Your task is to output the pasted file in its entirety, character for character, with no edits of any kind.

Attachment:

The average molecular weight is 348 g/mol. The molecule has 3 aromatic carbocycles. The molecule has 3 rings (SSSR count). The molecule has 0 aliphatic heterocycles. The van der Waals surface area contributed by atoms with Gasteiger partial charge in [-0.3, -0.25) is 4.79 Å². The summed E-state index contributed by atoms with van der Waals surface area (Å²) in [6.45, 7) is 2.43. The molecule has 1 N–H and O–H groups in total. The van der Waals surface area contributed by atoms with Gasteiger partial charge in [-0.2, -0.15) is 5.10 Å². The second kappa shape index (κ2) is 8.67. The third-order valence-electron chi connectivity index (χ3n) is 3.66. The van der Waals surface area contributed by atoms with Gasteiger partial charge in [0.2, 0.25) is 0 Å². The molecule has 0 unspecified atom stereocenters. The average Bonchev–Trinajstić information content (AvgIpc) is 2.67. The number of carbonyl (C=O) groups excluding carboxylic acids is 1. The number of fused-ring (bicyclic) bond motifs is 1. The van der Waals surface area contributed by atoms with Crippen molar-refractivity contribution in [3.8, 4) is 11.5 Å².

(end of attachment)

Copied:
The average molecular weight is 348 g/mol. The molecule has 3 aromatic carbocycles. The molecule has 3 rings (SSSR count). The molecule has 0 aliphatic heterocycles. The van der Waals surface area contributed by atoms with Gasteiger partial charge in [-0.3, -0.25) is 4.79 Å². The summed E-state index contributed by atoms with van der Waals surface area (Å²) in [6.45, 7) is 2.43. The molecule has 1 N–H and O–H groups in total. The van der Waals surface area contributed by atoms with Gasteiger partial charge in [-0.2, -0.15) is 5.10 Å². The second kappa shape index (κ2) is 8.67. The third-order valence-electron chi connectivity index (χ3n) is 3.66. The van der Waals surface area contributed by atoms with Gasteiger partial charge in [0.2, 0.25) is 0 Å². The molecule has 0 unspecified atom stereocenters. The average Bonchev–Trinajstić information content (AvgIpc) is 2.67. The number of carbonyl (C=O) groups excluding carboxylic acids is 1. The number of fused-ring (bicyclic) bond motifs is 1. The van der Waals surface area contributed by atoms with Crippen molar-refractivity contribution in [3.8, 4) is 11.5 Å².